Abundant sunshine and low humidity typify Colorado's highland continental climate. Winters are generally cold and snowy, especially in the higher elevations of the Rocky Mountains. Summers are characterized by warm, dry days and cool nights.

The average annual temperature statewide ranges from 54°F (12°C) at Lamar and at John Martin Dam to about 32°F (0°C) at the top of the Continental Divide; differences in elevation account for significant local variations on any given day. Denver's annual average is 50°F (10°C); normal temperatures range from 16° to 43°F (–9° to 6°C) in January and from 59° to 88°F (15° to 31°C) in July. Bennett recorded the highest temperature in Colorado, 118°F (48°C), on 11 July 1888; the record low was –61°F (–52°C), in Moffat County on 1 February 1985.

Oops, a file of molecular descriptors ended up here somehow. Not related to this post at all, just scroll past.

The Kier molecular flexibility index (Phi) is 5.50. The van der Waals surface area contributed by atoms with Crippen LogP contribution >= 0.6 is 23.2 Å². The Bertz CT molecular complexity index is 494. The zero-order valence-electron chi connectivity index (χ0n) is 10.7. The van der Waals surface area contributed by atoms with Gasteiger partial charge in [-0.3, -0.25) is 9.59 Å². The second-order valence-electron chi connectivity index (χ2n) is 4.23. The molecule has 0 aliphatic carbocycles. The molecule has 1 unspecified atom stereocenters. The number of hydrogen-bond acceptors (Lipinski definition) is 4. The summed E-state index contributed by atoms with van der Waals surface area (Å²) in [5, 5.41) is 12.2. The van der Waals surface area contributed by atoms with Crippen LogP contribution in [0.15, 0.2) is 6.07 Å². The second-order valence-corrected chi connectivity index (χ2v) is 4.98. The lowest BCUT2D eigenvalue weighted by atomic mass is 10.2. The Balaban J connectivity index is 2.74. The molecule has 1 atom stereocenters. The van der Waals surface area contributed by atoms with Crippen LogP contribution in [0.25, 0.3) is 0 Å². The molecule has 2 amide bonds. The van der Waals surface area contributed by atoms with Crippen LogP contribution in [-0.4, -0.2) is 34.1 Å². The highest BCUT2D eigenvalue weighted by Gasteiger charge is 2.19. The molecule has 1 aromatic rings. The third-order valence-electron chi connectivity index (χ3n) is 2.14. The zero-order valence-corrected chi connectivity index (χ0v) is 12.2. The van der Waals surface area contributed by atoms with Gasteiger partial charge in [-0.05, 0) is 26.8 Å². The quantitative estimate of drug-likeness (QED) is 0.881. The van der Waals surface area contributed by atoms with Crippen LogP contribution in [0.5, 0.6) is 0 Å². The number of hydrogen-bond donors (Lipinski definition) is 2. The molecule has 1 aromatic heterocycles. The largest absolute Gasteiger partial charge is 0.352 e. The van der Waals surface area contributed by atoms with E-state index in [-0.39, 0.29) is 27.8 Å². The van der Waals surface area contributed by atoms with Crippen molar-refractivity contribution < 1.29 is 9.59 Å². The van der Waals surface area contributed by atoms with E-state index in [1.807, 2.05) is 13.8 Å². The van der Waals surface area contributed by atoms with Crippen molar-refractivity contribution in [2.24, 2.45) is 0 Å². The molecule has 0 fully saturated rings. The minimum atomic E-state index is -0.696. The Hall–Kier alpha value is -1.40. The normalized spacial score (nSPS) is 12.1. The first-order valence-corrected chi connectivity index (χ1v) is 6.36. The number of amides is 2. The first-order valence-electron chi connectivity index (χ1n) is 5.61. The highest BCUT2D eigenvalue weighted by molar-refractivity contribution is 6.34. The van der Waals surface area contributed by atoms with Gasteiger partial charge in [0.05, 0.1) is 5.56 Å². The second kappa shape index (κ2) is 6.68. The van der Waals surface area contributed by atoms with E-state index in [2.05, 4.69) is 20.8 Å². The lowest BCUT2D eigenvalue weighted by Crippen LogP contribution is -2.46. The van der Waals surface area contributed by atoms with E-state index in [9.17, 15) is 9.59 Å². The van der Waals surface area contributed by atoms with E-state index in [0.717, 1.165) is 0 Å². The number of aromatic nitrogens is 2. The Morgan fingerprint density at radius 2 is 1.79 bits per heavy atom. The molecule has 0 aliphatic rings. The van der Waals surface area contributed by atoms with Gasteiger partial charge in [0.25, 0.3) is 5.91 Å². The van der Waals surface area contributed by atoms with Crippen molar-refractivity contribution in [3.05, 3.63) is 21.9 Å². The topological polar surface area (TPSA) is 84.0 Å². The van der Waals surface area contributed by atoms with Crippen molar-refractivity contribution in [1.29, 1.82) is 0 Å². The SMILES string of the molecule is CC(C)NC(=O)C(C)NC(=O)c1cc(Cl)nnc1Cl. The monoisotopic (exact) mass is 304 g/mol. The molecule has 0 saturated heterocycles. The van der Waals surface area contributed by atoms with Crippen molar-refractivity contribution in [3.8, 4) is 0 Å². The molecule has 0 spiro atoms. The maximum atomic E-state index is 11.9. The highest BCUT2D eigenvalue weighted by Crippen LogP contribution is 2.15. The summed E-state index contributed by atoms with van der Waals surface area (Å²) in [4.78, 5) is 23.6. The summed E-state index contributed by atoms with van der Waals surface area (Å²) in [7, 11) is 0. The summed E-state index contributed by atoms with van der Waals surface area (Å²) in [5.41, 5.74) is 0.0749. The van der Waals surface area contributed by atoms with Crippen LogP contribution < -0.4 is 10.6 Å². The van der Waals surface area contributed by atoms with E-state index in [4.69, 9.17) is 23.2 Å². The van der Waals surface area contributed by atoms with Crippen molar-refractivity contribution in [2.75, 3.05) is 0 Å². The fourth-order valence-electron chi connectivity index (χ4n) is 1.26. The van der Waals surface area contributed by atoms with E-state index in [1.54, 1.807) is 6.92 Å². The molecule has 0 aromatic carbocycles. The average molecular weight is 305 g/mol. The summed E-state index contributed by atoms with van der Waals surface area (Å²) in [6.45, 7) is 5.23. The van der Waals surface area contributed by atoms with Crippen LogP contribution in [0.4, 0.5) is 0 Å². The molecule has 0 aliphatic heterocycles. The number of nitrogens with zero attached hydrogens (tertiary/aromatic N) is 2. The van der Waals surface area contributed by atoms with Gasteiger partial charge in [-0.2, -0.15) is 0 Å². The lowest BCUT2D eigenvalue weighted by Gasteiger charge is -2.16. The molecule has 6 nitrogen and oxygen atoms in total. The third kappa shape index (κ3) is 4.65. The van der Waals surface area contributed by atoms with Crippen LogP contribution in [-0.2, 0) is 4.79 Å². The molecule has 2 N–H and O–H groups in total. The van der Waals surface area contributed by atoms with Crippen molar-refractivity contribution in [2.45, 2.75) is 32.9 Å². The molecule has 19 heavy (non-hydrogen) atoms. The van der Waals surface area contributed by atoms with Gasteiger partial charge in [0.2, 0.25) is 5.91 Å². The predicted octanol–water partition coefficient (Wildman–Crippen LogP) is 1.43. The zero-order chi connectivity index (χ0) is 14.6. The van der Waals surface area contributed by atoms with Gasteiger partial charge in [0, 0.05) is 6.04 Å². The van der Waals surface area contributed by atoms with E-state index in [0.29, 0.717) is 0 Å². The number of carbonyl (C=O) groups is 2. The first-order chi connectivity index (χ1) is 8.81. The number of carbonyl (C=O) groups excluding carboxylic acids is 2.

Annual precipitation ranges from a low of 7 in (18 cm) in Alamosa to a high of 25 in (64 cm) in Crested Butte, with Denver receiving about 15.8 in (40 cm) during 1971–2000. Denver's snowfall averages 60.3 in (153.2 cm) yearly. The average snowfall at Cubres in the southern mountains is nearly 300 in (762 cm); less than 30 mi (48 km) away at Manassa, snowfall is less than 25 in (64 cm). On 14–15 April 1921, Silver Lake had 76 in (193 cm) of snowfall, the highest amount ever recorded in North America during a 24-hour period.